Breast cancer

Breast cancer - Female, 68 years, ductal carcinoma, grade 1, Elston-Ellis score 4
Detail 1

Breast cancer

Breast cancer forms in tissues of the breast, usually the ducts (tubes that carry milk to the nipple) and lobules (glands where the milk is produced). It occurs in both men and women, although male breast cancer is exceedingly rare and account for around 1% of cases. The age-adjusted incidence rate for breast cancer is 124 per 100,000 women per year, with the highest incidence found in women of Caucasian background and lower incidence rates in Asians and Hispanics. Breast cancer is the most common non-skin cancer and the second leading cause of cancer-related death in women in the western world. Although the rate of breast cancer diagnosis increased during the 1990's, it has decreased since the year 2000 and the overall breast cancer death rate has dropped steadily in the western world. The incidence in Asia is believed to be increasing although accurate statistics are unavailable.

The majority of breast cancers occur sporadically, but for 5-10% of patients there is a hereditary component. The most well known genes associated with increased breast cancer risk are BRCA1 and BRCA2. Women with an abnormal BRCA1 or BRCA2 gene experience up to a 60% risk to develop breast cancer by the age of 90.

Breast cancers are staged based on the presence of local and/or distant spread. Localized, disease (Stage I) comprises approximately 60% of cases, while in about 5% the cancer has spread to distant organs such as liver and bone (Stage IV). Approximately 35% are Stage II or III, indicating tumor spread to regional lymph nodes.

In a large proportion of breast cancer, precursor lesions such as intraductal carcinoma are present adjacent to the invasive component of the tumor. Such regions of non-invasive cancer are denoted as cancer in situ and are important to recognize in the diagnostic procedure. Breast cancer is broadly classified as ductal or lobular cancers depending on morphology and presumed site of origin. All breast cancers may be differentiated histologically into three grades utilizing the Nottingham Grading System (NGS), also termed the Elston-Ellis grading system, by evaluating three tumor parameters. Parameters evaluated in this system are (i) extent of tubular differentiation, (ii) nuclear pleomorphism and (iii) mitotic activity assessed by counting mitotic figures in ten high power fields. Each parameter is given a score of 1 to 3 and the score of all three components are added together to a final score e.g. 1+1+1=3. The lowest final scores of 3, 4 and 5 represent well-differentiated tumors (Grade I) associated with better survival. The highest possible score is 9 (3+3+3=9) reflecting a poorly differentiated (Grade III) tumor associated with poor overall survival.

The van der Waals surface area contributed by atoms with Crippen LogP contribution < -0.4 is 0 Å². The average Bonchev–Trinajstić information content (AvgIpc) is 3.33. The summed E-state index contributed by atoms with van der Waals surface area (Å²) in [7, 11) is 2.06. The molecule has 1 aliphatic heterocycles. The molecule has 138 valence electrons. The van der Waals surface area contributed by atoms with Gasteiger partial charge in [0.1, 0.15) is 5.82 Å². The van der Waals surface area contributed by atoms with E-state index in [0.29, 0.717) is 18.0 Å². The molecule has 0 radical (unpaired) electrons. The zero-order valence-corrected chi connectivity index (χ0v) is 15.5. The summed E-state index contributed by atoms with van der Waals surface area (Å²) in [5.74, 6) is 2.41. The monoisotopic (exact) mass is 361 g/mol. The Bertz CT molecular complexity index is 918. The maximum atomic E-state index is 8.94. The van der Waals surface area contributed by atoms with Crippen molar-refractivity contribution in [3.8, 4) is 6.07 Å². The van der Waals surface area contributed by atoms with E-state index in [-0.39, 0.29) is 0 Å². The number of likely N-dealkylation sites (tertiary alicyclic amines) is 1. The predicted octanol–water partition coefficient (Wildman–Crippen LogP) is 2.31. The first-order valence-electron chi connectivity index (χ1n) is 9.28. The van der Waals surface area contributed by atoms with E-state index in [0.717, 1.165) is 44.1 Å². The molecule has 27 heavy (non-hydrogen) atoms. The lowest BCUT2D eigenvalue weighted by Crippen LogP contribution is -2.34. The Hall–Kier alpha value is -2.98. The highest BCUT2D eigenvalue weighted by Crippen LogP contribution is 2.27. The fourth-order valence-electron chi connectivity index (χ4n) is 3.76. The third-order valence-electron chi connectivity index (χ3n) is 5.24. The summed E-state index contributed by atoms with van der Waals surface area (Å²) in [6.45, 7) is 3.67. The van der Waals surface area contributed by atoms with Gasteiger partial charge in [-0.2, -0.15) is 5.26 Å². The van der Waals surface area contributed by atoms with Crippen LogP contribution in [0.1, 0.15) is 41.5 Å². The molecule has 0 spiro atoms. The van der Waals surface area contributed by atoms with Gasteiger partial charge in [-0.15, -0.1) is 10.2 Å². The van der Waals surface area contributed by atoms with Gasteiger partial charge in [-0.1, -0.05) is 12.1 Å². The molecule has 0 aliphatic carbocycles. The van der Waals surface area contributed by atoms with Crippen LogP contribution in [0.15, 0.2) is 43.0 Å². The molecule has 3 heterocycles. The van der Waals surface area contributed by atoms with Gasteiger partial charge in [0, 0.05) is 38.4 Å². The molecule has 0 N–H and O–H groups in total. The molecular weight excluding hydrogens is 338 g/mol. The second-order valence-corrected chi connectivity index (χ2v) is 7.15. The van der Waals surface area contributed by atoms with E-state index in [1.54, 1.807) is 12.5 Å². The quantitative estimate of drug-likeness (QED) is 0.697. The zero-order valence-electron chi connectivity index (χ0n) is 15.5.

Immunohistochemistry is used routinely on all breast cancers to gain important information about the prognosis as well as for predicting response to specific anticancer therapies. The most commonly used antibodies include antibodies detecting the estrogen a receptor (ER, ESR1), progesterone receptor (PR, PGR), HER-2 (ERBB2) and the proliferation marker Ki-67 (MKI67). The tumor stage and grade, as well as results from immunohistochemistry, are used to personalize treatment options.

Normal tissue: Breast